GM was working with Sumitomo Special Metals, to develop a more powerful rare-earth magnet for their starters. On one particular occasion, when they asked for a mix of Neodymium and Iron, the result was a batch with remarkably good qualities, well beyond expectations. Trying to determine the reason for this kind of unexpected performance, they stumbled on the cause. Apparently the technicians used a crucible that hadn’t been cleaned properly. The batch had been contaminated with traces of Cobalt from a previous job, resulting in a Neodymium-Iron-Cobalt mix and an astoundingly strong magnet. A patent was granted the Chinese company and lasted well into the early years of the 2000s.
While the properties of rare-earth magnets were increasingly well understood by the late ‘80s, both the manufacturing processes for the magnets, and the assembly and design processes for their use in motors had a long way to go. Rare-earth magnets were often fragile, hard to mount and adhere to motor assemblies, besides adding significant cost to the final product (although, as John Fiorenza pointed out, in many cases of motor design, the cost of the magnets is offset by the reduced overall size and cost of materials for the motor).
Lynch Motor’s William Read recalls, “We had lots of issues with magnets detaching due to surface corrosion. The early Neodimium did so as well, so we had them zinc plated, but in some cases that gave way or peeled as well. I still have a few early magnets that have done so I found as I was looking through what I still have, which includes a few of the tools from the early days, like magnet mounting jigs, motor assembly jig, etc.” Although Read doesn’t recall the exact date Lynch started using rare-earth Neodimium magnets in their production motors, the current motors – both Lynch and Agni – use them. A good guess would be by the mid-‘90s.
While in 1975, Mike Corbin resorted to using 1950’s vintage aerospace motor technology to drive the Quicksilver to its record setting speed run, (mounting two starter motors from a Douglas A-4 “Skyhawk” fighter: intermittent-duty starters turning a Pratt & Whitney J52-P8A turbojet, 9,300 lbf (41 kN), series wound DC motors modified with silver conductors, bought military surplus), a builder outfitting a bike for the 2009 TTXGP at the Isle of Man could use an Agni PMDC axial-flux rare-earth magnet equipped motor rated at 20kW peak and weighing a scant 11kg, (24lbs). Or, he could run two – which many teams tried to do. That, in round numbers, equates to a power/weight of 20/24, or .83.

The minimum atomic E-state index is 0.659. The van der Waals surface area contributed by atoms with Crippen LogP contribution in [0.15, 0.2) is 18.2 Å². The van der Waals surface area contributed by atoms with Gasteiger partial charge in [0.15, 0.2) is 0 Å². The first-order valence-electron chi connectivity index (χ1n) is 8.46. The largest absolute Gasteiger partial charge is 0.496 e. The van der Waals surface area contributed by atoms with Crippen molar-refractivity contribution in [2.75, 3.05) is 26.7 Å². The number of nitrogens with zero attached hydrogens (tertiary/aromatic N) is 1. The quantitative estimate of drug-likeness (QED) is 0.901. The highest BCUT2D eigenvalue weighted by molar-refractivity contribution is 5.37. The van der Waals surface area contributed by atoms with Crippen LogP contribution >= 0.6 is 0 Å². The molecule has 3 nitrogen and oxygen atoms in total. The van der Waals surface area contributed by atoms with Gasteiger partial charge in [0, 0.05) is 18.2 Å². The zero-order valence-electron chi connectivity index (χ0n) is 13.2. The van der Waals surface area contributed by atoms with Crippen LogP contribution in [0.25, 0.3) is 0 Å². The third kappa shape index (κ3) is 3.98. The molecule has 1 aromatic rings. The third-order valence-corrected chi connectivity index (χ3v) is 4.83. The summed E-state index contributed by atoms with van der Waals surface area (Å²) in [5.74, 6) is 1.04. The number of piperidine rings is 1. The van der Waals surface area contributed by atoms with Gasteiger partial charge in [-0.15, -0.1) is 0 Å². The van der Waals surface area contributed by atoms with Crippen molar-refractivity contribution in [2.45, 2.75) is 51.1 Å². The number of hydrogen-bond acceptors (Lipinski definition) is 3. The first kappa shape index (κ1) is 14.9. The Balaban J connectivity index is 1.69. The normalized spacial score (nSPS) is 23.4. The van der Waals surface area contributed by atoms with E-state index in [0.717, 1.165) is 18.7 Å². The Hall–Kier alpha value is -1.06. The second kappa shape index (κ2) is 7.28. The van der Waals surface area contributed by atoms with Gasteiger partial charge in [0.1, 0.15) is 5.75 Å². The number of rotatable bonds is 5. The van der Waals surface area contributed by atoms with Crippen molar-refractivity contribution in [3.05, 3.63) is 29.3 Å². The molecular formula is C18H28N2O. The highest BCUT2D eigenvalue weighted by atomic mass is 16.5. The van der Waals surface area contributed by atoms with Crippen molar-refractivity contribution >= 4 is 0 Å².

By the year 2013, only four years later, the Ohio State entry to the IOM TT-Zero (as well as their 2014 entry, both years reaching the podium in third place) was powered by an EMRAX 228 – an axial-flux, rare-earth magnet, liquid-cooled brushless AC motor that weighs in at 12.25kG (27lb) and delivers an astounding 100kW of peak power. The power/weight has skyrocketed to 100/27, or 3.7 – over a four-fold increase.
Though it’s tempting to use this as an example of the notion that EV development is “catching up,” you have to keep in mind the industrial roots of these products. It’s more an example of a long history of development and innovation reaching a critical mass – science, research and development techniques along with manufacturing processes and consumer demand all contributing to technology leapfrogging itself to unprecedented levels.
©Ted Dillard, 2017 All Rights Reserved